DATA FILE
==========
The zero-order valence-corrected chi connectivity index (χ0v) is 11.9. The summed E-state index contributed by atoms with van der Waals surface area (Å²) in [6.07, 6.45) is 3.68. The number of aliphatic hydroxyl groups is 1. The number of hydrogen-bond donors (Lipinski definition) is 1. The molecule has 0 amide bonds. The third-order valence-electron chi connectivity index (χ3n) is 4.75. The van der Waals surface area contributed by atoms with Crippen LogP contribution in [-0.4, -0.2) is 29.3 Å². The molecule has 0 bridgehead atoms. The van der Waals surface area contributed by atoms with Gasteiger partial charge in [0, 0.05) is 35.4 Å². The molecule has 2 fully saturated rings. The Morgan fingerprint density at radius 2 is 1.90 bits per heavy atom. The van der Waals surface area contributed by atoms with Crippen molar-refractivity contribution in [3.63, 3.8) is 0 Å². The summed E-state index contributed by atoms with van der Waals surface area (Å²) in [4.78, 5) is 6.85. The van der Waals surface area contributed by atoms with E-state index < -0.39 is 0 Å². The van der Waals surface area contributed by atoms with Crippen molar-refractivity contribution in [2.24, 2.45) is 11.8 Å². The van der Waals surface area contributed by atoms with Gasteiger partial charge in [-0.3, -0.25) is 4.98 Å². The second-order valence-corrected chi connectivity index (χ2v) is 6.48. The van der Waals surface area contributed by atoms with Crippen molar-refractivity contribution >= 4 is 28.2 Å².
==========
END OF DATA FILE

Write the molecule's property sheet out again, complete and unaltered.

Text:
The zero-order valence-corrected chi connectivity index (χ0v) is 11.9. The summed E-state index contributed by atoms with van der Waals surface area (Å²) in [6.07, 6.45) is 3.68. The number of aliphatic hydroxyl groups is 1. The number of hydrogen-bond donors (Lipinski definition) is 1. The molecule has 0 amide bonds. The third-order valence-electron chi connectivity index (χ3n) is 4.75. The van der Waals surface area contributed by atoms with Crippen LogP contribution in [-0.4, -0.2) is 29.3 Å². The molecule has 0 bridgehead atoms. The van der Waals surface area contributed by atoms with Gasteiger partial charge in [0, 0.05) is 35.4 Å². The molecule has 2 fully saturated rings. The Morgan fingerprint density at radius 2 is 1.90 bits per heavy atom. The van der Waals surface area contributed by atoms with Crippen molar-refractivity contribution in [3.63, 3.8) is 0 Å². The summed E-state index contributed by atoms with van der Waals surface area (Å²) in [4.78, 5) is 6.85. The van der Waals surface area contributed by atoms with E-state index < -0.39 is 0 Å². The van der Waals surface area contributed by atoms with Crippen molar-refractivity contribution in [2.24, 2.45) is 11.8 Å². The van der Waals surface area contributed by atoms with Gasteiger partial charge in [-0.3, -0.25) is 4.98 Å². The second-order valence-corrected chi connectivity index (χ2v) is 6.48. The van der Waals surface area contributed by atoms with Crippen molar-refractivity contribution >= 4 is 28.2 Å².